Recently, an acquaintance of mine finished a six-book non-fiction series of interviews and published it on Amazon. It was a tremendous achievement. His covers were informative and interesting and his titles aroused curiosity. He had transcribed and edited many lively and provocative interviews. But as we talked, I suddenly realized there was one problem.
He had no plan for selling the books.
In publishing, that plan is called a book proposal and an author prepares it before he writes the book. For decades, agents and publishers asked for book proposals in order to know to whom, why and how the author expected to sell a future non-fiction work. A book proposal calls on the author to identify her readers or “target market” in real numbers and explain where those readers are as well as why they will want to buy her book.
Not surprisingly, on the basis of a good book proposal, an agent often persuades a publisher to pay an author the advance the author needs to write the book.
In 2011, I recall seeing a projection that four thousand books a day would be published. With that kind of competition, writing well and having a unique idea or presentation is just the first step in creating a work that sells. Bottom line, a book’s success is still measured by the number of copies sold, and those sales seldom occur without a well-executed marketing plan. Every serious non-fiction author, whether they seek a traditional publishing contract or intend to self-publish, should have a well-organized and researched book proposal that includes a marketing map for their work.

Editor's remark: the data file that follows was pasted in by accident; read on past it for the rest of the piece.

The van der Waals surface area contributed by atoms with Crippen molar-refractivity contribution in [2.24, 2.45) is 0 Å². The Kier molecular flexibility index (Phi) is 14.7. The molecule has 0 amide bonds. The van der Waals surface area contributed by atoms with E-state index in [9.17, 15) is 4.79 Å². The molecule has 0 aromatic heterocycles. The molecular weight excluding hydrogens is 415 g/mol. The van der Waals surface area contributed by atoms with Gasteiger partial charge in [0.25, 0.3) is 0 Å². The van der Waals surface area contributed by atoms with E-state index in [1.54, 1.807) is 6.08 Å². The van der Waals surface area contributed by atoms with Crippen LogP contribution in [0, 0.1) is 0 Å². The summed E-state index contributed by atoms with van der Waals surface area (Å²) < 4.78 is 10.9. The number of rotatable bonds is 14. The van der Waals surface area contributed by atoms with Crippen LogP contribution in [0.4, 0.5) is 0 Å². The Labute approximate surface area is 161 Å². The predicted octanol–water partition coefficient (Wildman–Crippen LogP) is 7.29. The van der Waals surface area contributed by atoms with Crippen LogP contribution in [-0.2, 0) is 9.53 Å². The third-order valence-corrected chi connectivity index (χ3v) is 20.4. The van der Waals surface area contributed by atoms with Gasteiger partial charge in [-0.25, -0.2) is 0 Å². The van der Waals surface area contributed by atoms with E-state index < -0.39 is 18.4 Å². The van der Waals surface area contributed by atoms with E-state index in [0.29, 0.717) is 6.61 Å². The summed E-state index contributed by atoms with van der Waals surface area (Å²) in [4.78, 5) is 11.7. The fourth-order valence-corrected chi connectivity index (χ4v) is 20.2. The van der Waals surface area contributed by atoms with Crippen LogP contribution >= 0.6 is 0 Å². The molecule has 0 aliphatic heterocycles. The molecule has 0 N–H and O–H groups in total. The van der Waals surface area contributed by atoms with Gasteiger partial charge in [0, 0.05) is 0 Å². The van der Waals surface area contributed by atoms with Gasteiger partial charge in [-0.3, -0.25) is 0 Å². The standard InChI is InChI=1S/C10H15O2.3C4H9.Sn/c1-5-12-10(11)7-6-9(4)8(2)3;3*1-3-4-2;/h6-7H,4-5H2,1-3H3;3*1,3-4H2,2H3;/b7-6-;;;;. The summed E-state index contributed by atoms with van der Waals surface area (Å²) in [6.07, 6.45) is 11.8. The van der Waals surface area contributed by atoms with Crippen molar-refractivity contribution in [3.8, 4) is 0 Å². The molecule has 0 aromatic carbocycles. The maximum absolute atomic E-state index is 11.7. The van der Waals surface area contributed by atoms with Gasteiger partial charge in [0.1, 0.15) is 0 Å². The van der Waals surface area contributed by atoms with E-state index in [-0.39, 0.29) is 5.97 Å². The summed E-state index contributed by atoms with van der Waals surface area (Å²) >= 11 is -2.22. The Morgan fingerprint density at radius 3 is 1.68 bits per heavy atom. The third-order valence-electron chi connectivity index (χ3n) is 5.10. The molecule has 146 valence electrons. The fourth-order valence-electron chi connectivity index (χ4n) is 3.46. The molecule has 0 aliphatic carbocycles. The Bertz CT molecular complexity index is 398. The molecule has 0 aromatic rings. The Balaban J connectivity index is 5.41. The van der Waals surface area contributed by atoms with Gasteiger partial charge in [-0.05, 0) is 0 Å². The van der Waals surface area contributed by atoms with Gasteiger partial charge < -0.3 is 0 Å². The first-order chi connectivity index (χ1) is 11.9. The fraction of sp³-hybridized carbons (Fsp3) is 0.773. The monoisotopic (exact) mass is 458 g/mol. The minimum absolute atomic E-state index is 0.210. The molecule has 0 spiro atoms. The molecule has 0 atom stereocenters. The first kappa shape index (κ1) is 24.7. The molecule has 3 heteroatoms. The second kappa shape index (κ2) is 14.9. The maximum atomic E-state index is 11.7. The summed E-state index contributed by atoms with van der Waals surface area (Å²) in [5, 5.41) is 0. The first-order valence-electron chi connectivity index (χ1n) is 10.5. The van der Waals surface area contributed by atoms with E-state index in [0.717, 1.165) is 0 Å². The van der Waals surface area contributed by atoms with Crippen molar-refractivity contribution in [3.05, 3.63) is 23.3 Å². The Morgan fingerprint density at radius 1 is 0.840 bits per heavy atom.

In the business world, we take it for granted that entrepreneurs spend months and sometimes years to create a business plan that will lead to products or services that interest customers and perhaps investors. But they don’t do it in a vacuum. Many take classes, read extensively, and consult with experts to develop the best plan possible.
Today’s serious non-fiction authors are also in business–the business of writing, publishing and marketing books. The first question an author must ask himself about his book is the same question an investor asks the new entrepreneur—who will buy and why? It should be no surprise that money and time spent on instruction, advice or research that answers that question for the author is money well spent for the future.
According to the New York Times, some 81% of the US population harbors at least the thought of writing a book. A few of those people will actually write a book and fewer still will have done a substantive book proposal with a marketing plan.
What about you?